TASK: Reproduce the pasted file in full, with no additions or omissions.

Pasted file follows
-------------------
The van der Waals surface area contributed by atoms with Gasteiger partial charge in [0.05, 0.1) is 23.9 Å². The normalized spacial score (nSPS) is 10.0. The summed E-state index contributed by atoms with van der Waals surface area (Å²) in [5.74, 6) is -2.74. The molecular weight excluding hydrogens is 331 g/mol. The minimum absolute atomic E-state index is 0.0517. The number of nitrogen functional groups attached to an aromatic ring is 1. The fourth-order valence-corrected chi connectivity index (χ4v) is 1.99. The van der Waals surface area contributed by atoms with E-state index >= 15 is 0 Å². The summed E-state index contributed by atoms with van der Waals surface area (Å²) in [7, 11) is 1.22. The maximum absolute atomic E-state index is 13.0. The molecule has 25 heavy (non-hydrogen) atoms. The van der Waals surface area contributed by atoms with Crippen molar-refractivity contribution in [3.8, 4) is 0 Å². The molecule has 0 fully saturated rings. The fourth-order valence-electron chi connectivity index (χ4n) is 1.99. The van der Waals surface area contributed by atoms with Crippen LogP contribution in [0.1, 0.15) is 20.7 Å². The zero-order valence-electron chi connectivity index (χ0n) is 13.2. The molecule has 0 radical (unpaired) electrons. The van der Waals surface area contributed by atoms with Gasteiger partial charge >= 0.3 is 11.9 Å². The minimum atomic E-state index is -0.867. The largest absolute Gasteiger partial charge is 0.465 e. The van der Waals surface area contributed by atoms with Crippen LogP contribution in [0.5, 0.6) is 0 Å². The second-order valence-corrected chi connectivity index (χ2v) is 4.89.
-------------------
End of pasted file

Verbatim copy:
The van der Waals surface area contributed by atoms with Gasteiger partial charge in [0.05, 0.1) is 23.9 Å². The normalized spacial score (nSPS) is 10.0. The summed E-state index contributed by atoms with van der Waals surface area (Å²) in [5.74, 6) is -2.74. The molecular weight excluding hydrogens is 331 g/mol. The minimum absolute atomic E-state index is 0.0517. The number of nitrogen functional groups attached to an aromatic ring is 1. The fourth-order valence-corrected chi connectivity index (χ4v) is 1.99. The van der Waals surface area contributed by atoms with E-state index >= 15 is 0 Å². The summed E-state index contributed by atoms with van der Waals surface area (Å²) in [7, 11) is 1.22. The maximum absolute atomic E-state index is 13.0. The molecule has 25 heavy (non-hydrogen) atoms. The van der Waals surface area contributed by atoms with Crippen molar-refractivity contribution in [3.8, 4) is 0 Å². The molecule has 0 fully saturated rings. The fourth-order valence-electron chi connectivity index (χ4n) is 1.99. The van der Waals surface area contributed by atoms with Crippen LogP contribution in [0.1, 0.15) is 20.7 Å². The zero-order valence-electron chi connectivity index (χ0n) is 13.2. The molecule has 0 radical (unpaired) electrons. The van der Waals surface area contributed by atoms with Gasteiger partial charge >= 0.3 is 11.9 Å². The minimum atomic E-state index is -0.867. The largest absolute Gasteiger partial charge is 0.465 e. The van der Waals surface area contributed by atoms with Crippen LogP contribution in [0.5, 0.6) is 0 Å². The second-order valence-corrected chi connectivity index (χ2v) is 4.89.